Review: Apple's 11-inch iPad Pro is stunningly powerful, with a few key limitations

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  • Reply 21 of 121
    knowitallknowitall Posts: 1,420member
    Apple should be bold and resolve this artificial divide.
    Clearly Intels days are over and Apple makes chips as powerful - in some directions multiple times as powerful - and 10 times lower in price.
    So clearly the iPad is the new computer.
    It’s fast enough to run Intel code simulated, but who wants that.
    MS software is almost always a sad affair no one wants to work with, really. It would be better for all if people have to find new ways or no way if there is no macOS equivalent.
    Apple has enough money for 100 years or more and is in a transition to be a social (enabling) company so that would be a perfect fit.
    edited November 2018 capt. obviouswatto_cobra
  • Reply 22 of 121
    tht said:
    The Pencil is thicker than the iPad? If so, if you lay it flat on a table, the Pencil will be dislodged?
    Check out the video to see this and other interesting shots. 
    watto_cobra
  • Reply 23 of 121
    ....
    But, yes, Apple could do a ton to improve things. I think they need kind of a philosophical change, though... which maybe has begun (i.e.: files app). I think they started with this idea (which might have been Jobs'?) that such a device didn't need a file-system exposed to the user and those kind of things. That was a big mistake. People think in that way of organization, and I don't think that's just a legacy way of thinking.
    That was back in the early days.   As an analogy:  Back when phones were used as phones Steve also (correctly) said that hand size was the correct size for a phone.  But, times, technology and uses change.  I hope that Apple will be willing to change with them.  (I am quite sure they are able).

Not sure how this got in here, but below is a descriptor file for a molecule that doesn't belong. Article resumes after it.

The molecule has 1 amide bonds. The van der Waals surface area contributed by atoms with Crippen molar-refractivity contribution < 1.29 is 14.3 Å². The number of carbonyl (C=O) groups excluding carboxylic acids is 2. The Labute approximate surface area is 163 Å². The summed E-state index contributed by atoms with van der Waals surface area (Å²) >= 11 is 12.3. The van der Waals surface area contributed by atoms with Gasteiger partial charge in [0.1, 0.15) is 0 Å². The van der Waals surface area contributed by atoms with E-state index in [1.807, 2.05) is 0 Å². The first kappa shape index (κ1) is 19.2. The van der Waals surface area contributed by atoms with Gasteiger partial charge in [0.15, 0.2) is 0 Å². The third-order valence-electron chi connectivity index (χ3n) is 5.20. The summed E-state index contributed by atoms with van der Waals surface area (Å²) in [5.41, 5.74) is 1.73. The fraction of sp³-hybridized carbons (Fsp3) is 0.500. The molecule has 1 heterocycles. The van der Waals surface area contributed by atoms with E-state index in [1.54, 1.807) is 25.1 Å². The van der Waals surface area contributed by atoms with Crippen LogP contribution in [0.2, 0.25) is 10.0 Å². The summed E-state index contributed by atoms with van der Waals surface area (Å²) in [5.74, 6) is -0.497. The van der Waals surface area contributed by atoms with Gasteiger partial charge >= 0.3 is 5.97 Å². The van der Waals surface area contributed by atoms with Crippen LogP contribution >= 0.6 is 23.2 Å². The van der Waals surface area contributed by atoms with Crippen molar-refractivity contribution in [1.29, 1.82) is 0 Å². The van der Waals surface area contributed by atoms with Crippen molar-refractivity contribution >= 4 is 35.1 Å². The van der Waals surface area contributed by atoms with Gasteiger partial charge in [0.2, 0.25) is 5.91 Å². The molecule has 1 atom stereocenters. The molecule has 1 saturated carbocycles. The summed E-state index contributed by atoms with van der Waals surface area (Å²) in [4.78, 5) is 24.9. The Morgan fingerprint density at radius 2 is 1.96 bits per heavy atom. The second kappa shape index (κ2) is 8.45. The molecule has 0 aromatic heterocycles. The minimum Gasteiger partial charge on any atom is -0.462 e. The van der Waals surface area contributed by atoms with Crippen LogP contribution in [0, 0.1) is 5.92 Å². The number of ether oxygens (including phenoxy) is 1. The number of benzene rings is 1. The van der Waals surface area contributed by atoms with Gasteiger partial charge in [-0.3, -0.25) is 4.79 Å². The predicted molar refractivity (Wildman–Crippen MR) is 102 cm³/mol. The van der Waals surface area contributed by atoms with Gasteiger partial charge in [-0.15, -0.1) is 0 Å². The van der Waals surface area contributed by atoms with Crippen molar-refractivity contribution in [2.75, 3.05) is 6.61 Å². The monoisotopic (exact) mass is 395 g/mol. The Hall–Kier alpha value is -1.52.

watto_cobra
  • Reply 24 of 121
    knowitallknowitall Posts: 1,420member
    volcan said:
    sbills96 said:
    Mainly I use my iPad for movie viewing on long plane trips.  I'm curious to hear what others think.
    I haven't purchased any iPads recently. I tried to watch a movie on a plane using my iPad mini 3 using high quality noise cancelling on-ear headphones but the max volume was still not quite enough to overcome the background noise. I do have very acute hearing, but I was trying to watch a movie that had a lot of soft dialogue. I suppose an action thriller would be louder, but my genre preferences are documentaries, biographical, mystery or romantic films which are all fairly quiet.
    What brand and type?
  • Reply 25 of 121
    dewme said:
    sbills96 said:
    I use my MacBook Pro for developing apps with Xcode.  Unless I can get the full experience of that on an iPad, I'll stick with my MBP.  I've heard podcasts with people speculating that there may be an "Xcode lite" available for the iPad around WWDC 2019 which I think would be interesting to play around with.  Mainly I use my iPad for movie viewing on long plane trips.  I'm curious to hear what others think.
    ... Even if Apple retrofitted the iPad Pro and iOS to fully support keypad and pointing device what you'd end up with is basically Apple's version of a Surface Book, i.e., a compromised notebook. At that point I'd much rather have all that power wrapped up in a MacBook Air .
    1)  There is no reason why adding an external keyboard and trackpad would compromise the iPad as a tablet even slightly.
    2)  While you (and many others) would prefer a full laptop to an iPad with an external keyboard and trackpad does not mean that everybody wants to either limit themselves to an either/or case or to have to buy two devices to fulfill all of their needs -- particularly if they only use laptop mode sporadically.
    mac_128mike54watto_cobra
  • Reply 26 of 121
    EXCELLENT analysis!   Thank You!